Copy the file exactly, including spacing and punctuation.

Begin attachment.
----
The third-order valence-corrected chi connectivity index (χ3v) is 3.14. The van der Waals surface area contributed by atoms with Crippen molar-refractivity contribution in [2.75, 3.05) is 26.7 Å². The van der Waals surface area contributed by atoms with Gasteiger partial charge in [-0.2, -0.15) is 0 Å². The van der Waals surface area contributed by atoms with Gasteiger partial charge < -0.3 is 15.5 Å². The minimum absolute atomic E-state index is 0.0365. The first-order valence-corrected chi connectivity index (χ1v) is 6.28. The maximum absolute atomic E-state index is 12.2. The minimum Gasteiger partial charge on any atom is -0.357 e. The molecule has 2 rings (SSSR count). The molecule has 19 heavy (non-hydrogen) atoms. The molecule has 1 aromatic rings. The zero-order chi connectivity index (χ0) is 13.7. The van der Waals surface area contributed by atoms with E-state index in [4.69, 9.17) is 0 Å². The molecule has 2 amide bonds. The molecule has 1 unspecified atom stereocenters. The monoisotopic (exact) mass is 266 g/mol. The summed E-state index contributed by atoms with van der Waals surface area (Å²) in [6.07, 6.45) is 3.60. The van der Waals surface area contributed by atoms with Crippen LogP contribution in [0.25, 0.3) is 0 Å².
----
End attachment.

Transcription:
The third-order valence-corrected chi connectivity index (χ3v) is 3.14. The van der Waals surface area contributed by atoms with Crippen molar-refractivity contribution in [2.75, 3.05) is 26.7 Å². The van der Waals surface area contributed by atoms with Gasteiger partial charge in [-0.2, -0.15) is 0 Å². The van der Waals surface area contributed by atoms with Gasteiger partial charge < -0.3 is 15.5 Å². The minimum absolute atomic E-state index is 0.0365. The first-order valence-corrected chi connectivity index (χ1v) is 6.28. The maximum absolute atomic E-state index is 12.2. The minimum Gasteiger partial charge on any atom is -0.357 e. The molecule has 2 rings (SSSR count). The molecule has 19 heavy (non-hydrogen) atoms. The molecule has 1 aromatic rings. The zero-order chi connectivity index (χ0) is 13.7. The van der Waals surface area contributed by atoms with E-state index in [4.69, 9.17) is 0 Å². The molecule has 2 amide bonds. The molecule has 1 unspecified atom stereocenters. The monoisotopic (exact) mass is 266 g/mol. The summed E-state index contributed by atoms with van der Waals surface area (Å²) in [6.07, 6.45) is 3.60. The van der Waals surface area contributed by atoms with Crippen LogP contribution in [0.25, 0.3) is 0 Å².